Saturday, July 12, 1941. Bishop Clemens von Galen was informed about the occupation, by the Gestapo, of the Jesuit houses in Königstrasse and in Haus Sentmaring, and about the invasion of numerous convents of nuns, many of whom had suffered violence and insults.
Such actions were ruthless attacks against the flock entrusted to him. He had to do something. During that entire day, he remained restless and troubled. What measure should he take? He decided to preach during the Sunday sermon the next day against the injustices perpetrated by the Nazi regime. He would make his words a sword in defence of the faith and of the German people.
The Münster cathedral was packed with diocesan parishioners to attend Sunday Mass. Right from the start, he did not hesitate to denounce the infamous actions of Hitler’s police, who unjustly infringed on the rights of honest German citizens. And he recalled: “None of us is certain, even if he were in conscience the most honest and faithful citizen, that he will not be one day arrested in his own home, deprived of his freedom, shut up in the prisons or concentration camps of the secret police of the State. […] I am aware that today, or any other day, this can also happen to me.”5
However, as with the first Christians, neither prison nor death intimidated him: “In the name of the honourable German people, in the name of the majesty of justice, […] I raise my voice, as a German and an honest citizen, as a representative of the Christian Religion, as a Catholic bishop, and say: ‘We ask for justice!’”6
During the sermon, men and women rose to their feet in approval of the words they heard. Many even broke into tears. A Gestapo spy present at the scene reported that everyone became so impassioned and emotional that the church took on the appearance of a conference hall.
Aware of the risk he was running, after the ceremony von Galen asked his chaplain to send clothes, in case he went to prison. Back at his palace, everyone recommended that he take refuge elsewhere, but he did not acquiesce.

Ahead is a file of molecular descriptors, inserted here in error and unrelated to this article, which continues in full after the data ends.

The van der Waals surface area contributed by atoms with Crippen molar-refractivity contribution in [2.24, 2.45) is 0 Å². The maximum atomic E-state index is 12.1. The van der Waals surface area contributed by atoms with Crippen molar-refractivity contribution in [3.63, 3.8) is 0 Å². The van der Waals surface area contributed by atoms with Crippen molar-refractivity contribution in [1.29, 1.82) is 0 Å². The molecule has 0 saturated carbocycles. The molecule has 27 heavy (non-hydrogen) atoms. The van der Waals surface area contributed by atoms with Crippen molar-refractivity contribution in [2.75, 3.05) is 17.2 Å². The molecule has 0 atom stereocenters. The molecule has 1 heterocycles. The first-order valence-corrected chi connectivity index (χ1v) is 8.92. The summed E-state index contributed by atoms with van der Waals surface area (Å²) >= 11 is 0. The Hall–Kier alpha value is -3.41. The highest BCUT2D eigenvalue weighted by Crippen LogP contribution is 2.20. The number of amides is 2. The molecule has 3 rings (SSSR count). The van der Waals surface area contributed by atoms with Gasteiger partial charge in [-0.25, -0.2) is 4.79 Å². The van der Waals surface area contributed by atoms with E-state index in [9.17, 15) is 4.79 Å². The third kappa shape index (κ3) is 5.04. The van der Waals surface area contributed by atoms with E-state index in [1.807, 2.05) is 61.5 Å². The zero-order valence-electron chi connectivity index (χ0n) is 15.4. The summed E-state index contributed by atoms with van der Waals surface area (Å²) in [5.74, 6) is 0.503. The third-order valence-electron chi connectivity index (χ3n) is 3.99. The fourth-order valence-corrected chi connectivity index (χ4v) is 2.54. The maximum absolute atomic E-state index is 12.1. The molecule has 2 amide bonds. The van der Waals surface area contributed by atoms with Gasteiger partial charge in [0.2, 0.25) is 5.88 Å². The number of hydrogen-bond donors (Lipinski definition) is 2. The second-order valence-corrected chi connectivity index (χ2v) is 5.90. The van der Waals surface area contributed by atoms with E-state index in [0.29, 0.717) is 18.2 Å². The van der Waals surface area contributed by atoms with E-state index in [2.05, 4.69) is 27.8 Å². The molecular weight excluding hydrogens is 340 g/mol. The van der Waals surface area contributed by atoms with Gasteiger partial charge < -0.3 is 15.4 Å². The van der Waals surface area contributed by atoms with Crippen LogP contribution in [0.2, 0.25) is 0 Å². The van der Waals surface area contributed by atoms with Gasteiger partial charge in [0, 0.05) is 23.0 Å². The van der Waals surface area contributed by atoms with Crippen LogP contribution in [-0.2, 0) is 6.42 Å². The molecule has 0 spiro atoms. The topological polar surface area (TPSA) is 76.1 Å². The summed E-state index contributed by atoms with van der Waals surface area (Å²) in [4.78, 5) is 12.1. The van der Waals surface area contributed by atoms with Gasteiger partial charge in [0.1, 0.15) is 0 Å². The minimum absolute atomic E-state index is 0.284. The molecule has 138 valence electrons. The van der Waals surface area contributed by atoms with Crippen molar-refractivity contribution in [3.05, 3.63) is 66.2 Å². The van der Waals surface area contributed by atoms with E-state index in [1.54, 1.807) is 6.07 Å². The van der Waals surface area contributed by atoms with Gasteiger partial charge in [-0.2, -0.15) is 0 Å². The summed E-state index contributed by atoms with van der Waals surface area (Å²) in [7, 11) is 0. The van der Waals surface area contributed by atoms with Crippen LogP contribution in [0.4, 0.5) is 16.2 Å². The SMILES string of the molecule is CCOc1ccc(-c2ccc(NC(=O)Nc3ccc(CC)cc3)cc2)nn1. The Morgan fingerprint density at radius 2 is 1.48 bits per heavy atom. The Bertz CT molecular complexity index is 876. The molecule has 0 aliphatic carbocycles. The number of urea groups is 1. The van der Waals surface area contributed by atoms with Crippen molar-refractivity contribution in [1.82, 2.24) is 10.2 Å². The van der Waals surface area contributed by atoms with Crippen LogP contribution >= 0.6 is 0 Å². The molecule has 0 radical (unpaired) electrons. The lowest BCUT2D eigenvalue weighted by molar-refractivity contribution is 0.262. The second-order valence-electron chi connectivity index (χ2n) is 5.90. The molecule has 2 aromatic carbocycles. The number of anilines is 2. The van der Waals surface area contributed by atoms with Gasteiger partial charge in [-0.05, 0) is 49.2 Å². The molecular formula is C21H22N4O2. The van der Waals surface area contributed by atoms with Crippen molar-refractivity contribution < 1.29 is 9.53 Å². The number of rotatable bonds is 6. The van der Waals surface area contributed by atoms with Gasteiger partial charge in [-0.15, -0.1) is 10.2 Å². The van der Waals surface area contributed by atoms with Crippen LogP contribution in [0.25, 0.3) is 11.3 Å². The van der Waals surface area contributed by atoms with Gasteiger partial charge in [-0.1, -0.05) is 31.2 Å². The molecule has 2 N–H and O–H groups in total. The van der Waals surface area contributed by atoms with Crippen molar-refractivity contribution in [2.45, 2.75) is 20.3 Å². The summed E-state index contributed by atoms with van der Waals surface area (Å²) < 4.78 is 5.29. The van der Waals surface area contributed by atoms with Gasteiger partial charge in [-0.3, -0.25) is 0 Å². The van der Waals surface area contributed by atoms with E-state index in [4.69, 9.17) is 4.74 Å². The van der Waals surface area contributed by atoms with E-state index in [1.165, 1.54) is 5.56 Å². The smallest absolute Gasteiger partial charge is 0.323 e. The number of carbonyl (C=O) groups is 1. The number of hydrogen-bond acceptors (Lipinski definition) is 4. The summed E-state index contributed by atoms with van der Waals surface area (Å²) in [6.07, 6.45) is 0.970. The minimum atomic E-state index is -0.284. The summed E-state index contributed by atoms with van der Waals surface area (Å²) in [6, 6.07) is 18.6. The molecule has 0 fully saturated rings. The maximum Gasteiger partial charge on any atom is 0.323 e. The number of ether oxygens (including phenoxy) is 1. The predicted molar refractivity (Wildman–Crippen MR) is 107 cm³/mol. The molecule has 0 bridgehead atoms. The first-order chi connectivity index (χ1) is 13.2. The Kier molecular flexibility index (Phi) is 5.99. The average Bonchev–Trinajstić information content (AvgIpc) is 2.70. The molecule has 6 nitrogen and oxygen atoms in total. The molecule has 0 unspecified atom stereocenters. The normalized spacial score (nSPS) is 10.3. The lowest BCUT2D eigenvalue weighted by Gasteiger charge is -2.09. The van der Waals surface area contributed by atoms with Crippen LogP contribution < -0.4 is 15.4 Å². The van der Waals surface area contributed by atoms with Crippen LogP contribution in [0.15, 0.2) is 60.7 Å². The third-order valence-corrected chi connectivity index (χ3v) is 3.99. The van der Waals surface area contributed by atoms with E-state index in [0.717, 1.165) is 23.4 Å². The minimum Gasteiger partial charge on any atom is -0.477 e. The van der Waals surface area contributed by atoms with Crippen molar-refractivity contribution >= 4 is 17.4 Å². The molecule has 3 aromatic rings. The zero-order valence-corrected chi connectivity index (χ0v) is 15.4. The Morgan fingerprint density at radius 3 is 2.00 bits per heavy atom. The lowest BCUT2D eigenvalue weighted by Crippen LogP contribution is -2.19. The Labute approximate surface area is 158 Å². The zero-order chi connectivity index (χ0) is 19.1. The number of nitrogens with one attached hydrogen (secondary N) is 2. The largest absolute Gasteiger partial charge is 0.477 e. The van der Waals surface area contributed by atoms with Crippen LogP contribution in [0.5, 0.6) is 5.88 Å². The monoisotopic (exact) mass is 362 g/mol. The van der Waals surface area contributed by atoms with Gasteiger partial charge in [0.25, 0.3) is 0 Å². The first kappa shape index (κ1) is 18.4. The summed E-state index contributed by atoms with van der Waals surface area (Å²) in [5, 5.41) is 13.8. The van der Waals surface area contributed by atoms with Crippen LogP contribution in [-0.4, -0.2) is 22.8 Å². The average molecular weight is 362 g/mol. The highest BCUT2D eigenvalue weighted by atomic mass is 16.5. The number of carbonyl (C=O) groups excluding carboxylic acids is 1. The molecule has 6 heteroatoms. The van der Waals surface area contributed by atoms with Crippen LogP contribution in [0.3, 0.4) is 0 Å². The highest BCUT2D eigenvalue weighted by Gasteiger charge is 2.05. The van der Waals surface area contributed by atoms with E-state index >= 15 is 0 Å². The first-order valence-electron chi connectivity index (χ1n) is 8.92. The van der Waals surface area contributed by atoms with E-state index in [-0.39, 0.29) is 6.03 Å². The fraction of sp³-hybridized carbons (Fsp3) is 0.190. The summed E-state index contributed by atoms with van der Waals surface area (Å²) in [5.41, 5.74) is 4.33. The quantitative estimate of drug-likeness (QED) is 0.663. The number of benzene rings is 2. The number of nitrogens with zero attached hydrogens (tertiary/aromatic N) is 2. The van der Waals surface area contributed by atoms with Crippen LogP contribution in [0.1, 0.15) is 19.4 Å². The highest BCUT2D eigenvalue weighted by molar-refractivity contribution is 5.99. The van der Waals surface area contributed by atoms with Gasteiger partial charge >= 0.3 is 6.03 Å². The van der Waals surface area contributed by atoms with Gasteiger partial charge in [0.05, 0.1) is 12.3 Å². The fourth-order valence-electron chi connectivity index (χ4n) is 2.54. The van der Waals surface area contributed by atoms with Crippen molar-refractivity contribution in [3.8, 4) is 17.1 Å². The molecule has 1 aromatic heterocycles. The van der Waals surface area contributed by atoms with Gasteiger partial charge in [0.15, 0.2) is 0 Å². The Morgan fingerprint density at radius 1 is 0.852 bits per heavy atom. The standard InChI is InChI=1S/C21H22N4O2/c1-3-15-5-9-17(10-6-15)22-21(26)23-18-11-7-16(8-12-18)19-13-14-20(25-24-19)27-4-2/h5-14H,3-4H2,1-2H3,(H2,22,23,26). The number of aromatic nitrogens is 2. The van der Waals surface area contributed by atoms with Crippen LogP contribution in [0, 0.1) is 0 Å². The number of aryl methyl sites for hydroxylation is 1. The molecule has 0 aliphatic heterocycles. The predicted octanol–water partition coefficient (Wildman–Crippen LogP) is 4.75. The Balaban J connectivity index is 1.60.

The effect of the denunciation was devastating. Many wanted to have a copy of his words, and in less than a week the nuncio in Berlin and all the bishops of the German nation became aware of the daring admonition of that anointed man of God.
One week later…
On July 20, in the church in Überwasser, the Lion of Münster made himself heard again. The church was packed again this Sunday, with people coming from as far away as Holland to listen to the indomitable prelate.
After once again condemning the seizure of various convents and the imprisonment of religious, he continued: “Solidarity with men who hunt our religious, our friars and nuns like rabbits, without juridical motives, without any charges and without the possibility of defence?… No! It is inconceivable to have communion of thought and sentiment with them, and with all those who are responsible.”7
Perhaps only those who lived through those days could measure this shepherd’s bravery. How many people remained silent for fear of being thrown into concentration camps for defying a regime that thought itself omnipotent? If the audacity of his preaching were not enough, von Galen sent copies of this latest address to the Reich government demanding justice!
Third sermon: the strongest blow against Nazism
Without doubt the third homily, on August 3, 1941, was the most important. Goebbels, Hitler’s chief propagandist, later claimed that this sermon was “the strongest frontal attack that Nazism had received in all the years of its existence.”8
The bishop had learned of the Nazis’ secret plan for the extermination of the disabled, the elderly, the mentally ill and paralyzed children, all called “unproductive lives”.
People held their breath as they listened to that giant figure whose voice resounded like thunder throughout the cathedral:
“Today they are murdered, barbarically murdered, defenceless innocents […]. We are facing an unparalleled homicidal madness! […] With such persons, with murderers who arrogantly trample over our lives, we can no longer be a united people!”9
Before long, the Lion of Münster’s words rang out around the world, reaching even the soldiers at the front. Royal Air Force planes dropped hundreds of copies from the skies of Berlin! Such was the value of those addresses that their transcription became currency for goods. The Bishop of Münster became a model of intrepid faith in times of persecution, personifying the ideal of resistance.